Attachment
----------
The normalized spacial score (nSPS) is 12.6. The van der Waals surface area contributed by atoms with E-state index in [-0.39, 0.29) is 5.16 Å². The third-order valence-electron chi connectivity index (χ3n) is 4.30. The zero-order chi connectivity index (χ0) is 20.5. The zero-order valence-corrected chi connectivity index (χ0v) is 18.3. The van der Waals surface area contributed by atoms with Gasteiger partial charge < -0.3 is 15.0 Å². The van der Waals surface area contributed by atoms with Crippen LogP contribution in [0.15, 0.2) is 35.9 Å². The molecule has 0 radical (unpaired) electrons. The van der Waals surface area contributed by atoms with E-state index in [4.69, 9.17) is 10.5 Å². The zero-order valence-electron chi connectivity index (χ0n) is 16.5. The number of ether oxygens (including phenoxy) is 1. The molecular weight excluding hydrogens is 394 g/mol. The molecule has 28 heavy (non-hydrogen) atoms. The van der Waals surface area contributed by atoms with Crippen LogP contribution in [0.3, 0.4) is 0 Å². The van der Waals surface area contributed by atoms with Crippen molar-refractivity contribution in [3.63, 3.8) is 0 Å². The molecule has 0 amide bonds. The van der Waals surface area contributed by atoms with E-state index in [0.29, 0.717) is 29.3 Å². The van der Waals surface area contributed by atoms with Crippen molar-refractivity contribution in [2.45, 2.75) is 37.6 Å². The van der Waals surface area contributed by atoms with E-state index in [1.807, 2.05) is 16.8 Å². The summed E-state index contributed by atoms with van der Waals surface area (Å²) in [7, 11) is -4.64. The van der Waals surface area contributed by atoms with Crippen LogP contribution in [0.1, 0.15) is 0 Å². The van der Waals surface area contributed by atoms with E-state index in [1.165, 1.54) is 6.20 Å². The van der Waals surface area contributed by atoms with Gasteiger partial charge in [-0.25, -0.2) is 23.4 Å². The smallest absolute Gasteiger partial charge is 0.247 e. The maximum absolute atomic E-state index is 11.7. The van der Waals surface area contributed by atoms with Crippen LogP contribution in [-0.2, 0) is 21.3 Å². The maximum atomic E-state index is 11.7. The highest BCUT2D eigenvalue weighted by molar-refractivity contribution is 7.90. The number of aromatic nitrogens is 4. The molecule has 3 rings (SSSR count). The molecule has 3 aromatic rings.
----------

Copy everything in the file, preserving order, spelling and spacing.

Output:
The normalized spacial score (nSPS) is 12.6. The van der Waals surface area contributed by atoms with E-state index in [-0.39, 0.29) is 5.16 Å². The third-order valence-electron chi connectivity index (χ3n) is 4.30. The zero-order chi connectivity index (χ0) is 20.5. The zero-order valence-corrected chi connectivity index (χ0v) is 18.3. The van der Waals surface area contributed by atoms with Gasteiger partial charge < -0.3 is 15.0 Å². The van der Waals surface area contributed by atoms with Crippen LogP contribution in [0.15, 0.2) is 35.9 Å². The molecule has 0 radical (unpaired) electrons. The van der Waals surface area contributed by atoms with E-state index in [4.69, 9.17) is 10.5 Å². The zero-order valence-electron chi connectivity index (χ0n) is 16.5. The number of ether oxygens (including phenoxy) is 1. The molecular weight excluding hydrogens is 394 g/mol. The molecule has 28 heavy (non-hydrogen) atoms. The van der Waals surface area contributed by atoms with Crippen LogP contribution in [0.3, 0.4) is 0 Å². The van der Waals surface area contributed by atoms with Crippen molar-refractivity contribution in [3.63, 3.8) is 0 Å². The molecule has 0 amide bonds. The van der Waals surface area contributed by atoms with E-state index in [0.29, 0.717) is 29.3 Å². The van der Waals surface area contributed by atoms with Crippen molar-refractivity contribution in [2.45, 2.75) is 37.6 Å². The van der Waals surface area contributed by atoms with E-state index in [1.807, 2.05) is 16.8 Å². The summed E-state index contributed by atoms with van der Waals surface area (Å²) in [7, 11) is -4.64. The van der Waals surface area contributed by atoms with Crippen LogP contribution in [0.1, 0.15) is 0 Å². The van der Waals surface area contributed by atoms with E-state index in [1.165, 1.54) is 6.20 Å². The van der Waals surface area contributed by atoms with Gasteiger partial charge in [-0.25, -0.2) is 23.4 Å². The smallest absolute Gasteiger partial charge is 0.247 e. The maximum absolute atomic E-state index is 11.7. The van der Waals surface area contributed by atoms with Crippen LogP contribution in [-0.2, 0) is 21.3 Å². The maximum atomic E-state index is 11.7. The highest BCUT2D eigenvalue weighted by molar-refractivity contribution is 7.90. The number of aromatic nitrogens is 4. The molecule has 3 rings (SSSR count). The molecule has 3 aromatic rings.